Fads, Feats & Trivial Pursuits
"We were in the twenties a disaster-haunted society. We busied ourselves putting up the only show possible against doom, which is to seize all the fun there is."
A Child of the Century
Americans awoke from the nightmare that was World War I feeling both numb and exhilarated. Never before had mind and machine teamed for such awesome potential-or such wrenching destruction. Though Americans watched the world stage with dread and uncertainty, at home they saw old taboos fade, the entertainment industry thrive, cars and radios multiply, and workers benefit, as paid vacations, higher wages, and reduced hours became commonplace. For the first time-with more money and free time-leisure's bad reputation faded, as did some of America's Victorian and Puritanical pretenses. Instead, the country turned to wild contests, daring fashions, foolhardy stunts, and death-defying feats.
The '20s witnessed the proliferation of the automobile, air travel, and a growing fascination with speed and endurance. Neatly coinciding with this was a seemingly daily birth of new gadgets, the death of old values, and an endless parade of firsts, farthests, and fastests, cementing the era's devil-may-care attitude. Kansas City thrilled to its share of daredevils, including these stunt fliers and wing walkers, and the flagpole sitting of champion flagpole sitter Shipwreck Kelly (barely visible here at the right atop the Westgate Hotel at 9th and Main).
From Mah Jongg to the World Series, jazz-age America was crazy for games. Baseball led the way, having shed some of its less-than-genteel reputation. It was after World War I-when The Babe made it a millionaire's sport, radio invited it into living rooms, and ironfisted commissioner Kenesaw Mountain Landis scrubbed it clean (and kept it segregated)-that baseball became "America's pastime."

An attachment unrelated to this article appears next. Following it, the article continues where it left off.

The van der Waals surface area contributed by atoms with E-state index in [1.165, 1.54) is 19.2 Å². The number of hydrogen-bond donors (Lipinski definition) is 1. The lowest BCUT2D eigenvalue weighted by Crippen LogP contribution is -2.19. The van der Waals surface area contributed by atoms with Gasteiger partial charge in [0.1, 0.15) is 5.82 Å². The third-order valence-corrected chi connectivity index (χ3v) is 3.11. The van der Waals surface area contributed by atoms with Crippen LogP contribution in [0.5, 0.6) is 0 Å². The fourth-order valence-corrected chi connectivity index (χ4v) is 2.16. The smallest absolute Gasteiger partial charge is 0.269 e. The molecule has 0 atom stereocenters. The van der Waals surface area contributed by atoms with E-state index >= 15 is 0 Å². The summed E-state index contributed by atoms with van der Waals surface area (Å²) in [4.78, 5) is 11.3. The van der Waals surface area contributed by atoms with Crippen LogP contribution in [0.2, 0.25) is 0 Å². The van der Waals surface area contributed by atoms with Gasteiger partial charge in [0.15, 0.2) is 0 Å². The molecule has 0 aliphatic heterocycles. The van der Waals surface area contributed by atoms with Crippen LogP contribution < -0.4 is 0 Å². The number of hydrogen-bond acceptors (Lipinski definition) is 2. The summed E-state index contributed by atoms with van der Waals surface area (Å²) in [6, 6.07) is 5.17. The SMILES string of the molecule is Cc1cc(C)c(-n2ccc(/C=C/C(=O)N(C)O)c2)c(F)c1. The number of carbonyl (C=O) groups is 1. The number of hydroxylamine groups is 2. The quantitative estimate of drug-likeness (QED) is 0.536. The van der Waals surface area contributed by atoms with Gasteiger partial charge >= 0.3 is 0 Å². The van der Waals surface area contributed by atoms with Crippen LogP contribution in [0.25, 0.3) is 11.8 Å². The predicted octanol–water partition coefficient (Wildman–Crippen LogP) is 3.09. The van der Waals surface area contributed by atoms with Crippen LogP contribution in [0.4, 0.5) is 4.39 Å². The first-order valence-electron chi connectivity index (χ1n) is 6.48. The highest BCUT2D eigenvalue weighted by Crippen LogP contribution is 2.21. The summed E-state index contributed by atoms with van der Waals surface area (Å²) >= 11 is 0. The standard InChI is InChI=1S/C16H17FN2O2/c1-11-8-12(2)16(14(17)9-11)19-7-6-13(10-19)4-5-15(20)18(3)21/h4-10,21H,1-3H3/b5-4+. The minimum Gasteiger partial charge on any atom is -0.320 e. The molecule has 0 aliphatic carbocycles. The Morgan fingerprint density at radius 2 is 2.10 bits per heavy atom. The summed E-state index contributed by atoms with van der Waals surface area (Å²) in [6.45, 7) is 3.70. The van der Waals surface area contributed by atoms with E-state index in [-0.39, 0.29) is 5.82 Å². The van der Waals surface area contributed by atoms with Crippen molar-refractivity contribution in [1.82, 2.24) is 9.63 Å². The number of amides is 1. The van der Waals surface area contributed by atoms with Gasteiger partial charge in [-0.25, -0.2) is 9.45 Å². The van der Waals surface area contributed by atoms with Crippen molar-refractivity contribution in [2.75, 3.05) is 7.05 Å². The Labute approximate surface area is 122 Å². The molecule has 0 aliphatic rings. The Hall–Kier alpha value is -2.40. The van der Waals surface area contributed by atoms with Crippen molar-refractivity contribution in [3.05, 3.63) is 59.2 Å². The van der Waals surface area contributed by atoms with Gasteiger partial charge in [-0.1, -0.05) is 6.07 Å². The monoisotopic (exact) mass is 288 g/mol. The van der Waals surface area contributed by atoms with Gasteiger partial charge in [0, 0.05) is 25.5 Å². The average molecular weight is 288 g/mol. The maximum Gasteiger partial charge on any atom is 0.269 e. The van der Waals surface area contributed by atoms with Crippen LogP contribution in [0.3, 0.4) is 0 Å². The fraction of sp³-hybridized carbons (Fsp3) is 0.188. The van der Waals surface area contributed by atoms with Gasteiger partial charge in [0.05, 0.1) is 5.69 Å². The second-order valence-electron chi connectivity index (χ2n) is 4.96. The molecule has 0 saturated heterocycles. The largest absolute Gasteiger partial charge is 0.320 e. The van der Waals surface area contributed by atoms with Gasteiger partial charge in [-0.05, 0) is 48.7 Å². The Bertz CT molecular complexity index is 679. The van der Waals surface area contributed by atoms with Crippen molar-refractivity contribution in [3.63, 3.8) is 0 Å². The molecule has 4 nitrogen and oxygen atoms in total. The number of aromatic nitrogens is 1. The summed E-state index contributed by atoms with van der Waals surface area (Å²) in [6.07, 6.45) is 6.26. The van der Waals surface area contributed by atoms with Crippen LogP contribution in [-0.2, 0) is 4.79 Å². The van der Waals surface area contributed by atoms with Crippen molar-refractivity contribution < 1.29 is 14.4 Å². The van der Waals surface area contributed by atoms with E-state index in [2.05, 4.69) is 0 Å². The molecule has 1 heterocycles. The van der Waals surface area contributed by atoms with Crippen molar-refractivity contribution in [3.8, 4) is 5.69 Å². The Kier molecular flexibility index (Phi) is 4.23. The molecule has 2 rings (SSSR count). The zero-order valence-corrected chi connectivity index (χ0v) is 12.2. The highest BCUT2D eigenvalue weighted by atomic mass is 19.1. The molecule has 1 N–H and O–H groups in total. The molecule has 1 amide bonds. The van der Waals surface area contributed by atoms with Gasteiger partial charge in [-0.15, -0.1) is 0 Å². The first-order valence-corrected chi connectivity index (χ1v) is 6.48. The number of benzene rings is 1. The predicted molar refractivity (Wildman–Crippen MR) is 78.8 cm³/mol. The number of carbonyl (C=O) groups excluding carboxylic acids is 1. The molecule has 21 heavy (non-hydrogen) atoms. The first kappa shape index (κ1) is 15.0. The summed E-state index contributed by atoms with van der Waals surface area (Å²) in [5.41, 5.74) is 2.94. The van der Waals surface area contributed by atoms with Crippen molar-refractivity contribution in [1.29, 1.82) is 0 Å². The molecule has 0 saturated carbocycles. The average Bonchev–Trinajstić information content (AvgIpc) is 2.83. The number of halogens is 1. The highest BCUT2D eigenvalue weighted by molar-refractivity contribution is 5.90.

As with most American cities, the sandlots of Kansas City buzzed with dozens of amateur and semipro teams - like the one above - sponsored by social clubs, businesses, schools, and churches. The minor-league Blues, based in Kansas City since 1904, were a local favorite, and became a farm team of the Yankees in 1937.
Though Kansas City had hosted professional baseball since the 1880s, it was a team founded in 1920 that put Kansas City on the map. A charter member of the original Negro National Leagues (also launched in Kansas City in 1920), The Kansas City Monarchs (above) were one of the greatest teams in baseball history.
Over four decades the Monarchs consistently outdrew the hometown rival Blues, and fielded some of the best hitters (such as Buck O'Neill and Willard Brown), hardest throwers (Satchel Paige, Hilton Smith, and Connie Johnson), and most exciting players (Bullet Joe Rogan, Newt Allen, and Jose Mendez) who ever took the field.
Following the major leagues' integration in 1947, when former Monarch Jackie Robinson joined the Dodgers, black baseball's popularity waned. But the Monarchs continued to field exciting teams, and sent more players to the majors-including Elston Howard, Ernie Banks, Satchel Paige, Connie Johnson, and dozens more-than any other team.
Baseball wasn't the only game in town. Kansas City also had the NFL Cowboys (from 1924-1926), the hockey-playing Greyhounds and Pla-Mors, semipro basketball, boxing and wrestling matches, auto races, golf courses, tennis courts, dance competitions, and croquet - along with every game of chance imaginable.
Instead of eliminating drinking, prohibition merely drove it into the shadows. In Kansas City, where liquor laws were flouted long before the Volstead Act, imbibing became yet another jazz-age amusement, with drinking establishments as common as baseball teams. You could choose from grandeur or grit-the elegance of the Pla-Mor for the former, the Chesterfield Club and its waitresses clad only in cellophane aprons for the latter. For a futuristic evening there was the Flying Night Club at the Fairfax Airport, or for humble down-home drinking, there was Milton Morris' Hey-Hay Club, offering beer, whisky, "tea," and tables and chairs fashioned from bales of hay.
From simple city playgrounds to elaborate amusement parks, Kansas Citians flocked to parks in the jazz age. Electric Park (above and left) was originally in the East Bottoms, but relocated to Brush Creek Boulevard and the Paseo in 1907. Known as "Kansas City's Coney Island," Electric Park offered swimming pools, rides, concerts, and elaborate fountains and gardens. Other parks included Carnival Park, Forest Amusement Park, and Fairmount Park. And since even recreation was segregated under Jim Crow, Kansas City's African-American community had Lincoln Electric Park at 20th and Woodland.
But Kansas City's premier amusement park was Fairyland Park located at the southern terminus of the Prospect streetcar line at 75th Street. With 80 acres of attractions-including the Skyrocket roller coaster, Crystal Pool, and outdoor dance pavilion-Fairyland, which opened in 1923, was a favorite for decades.
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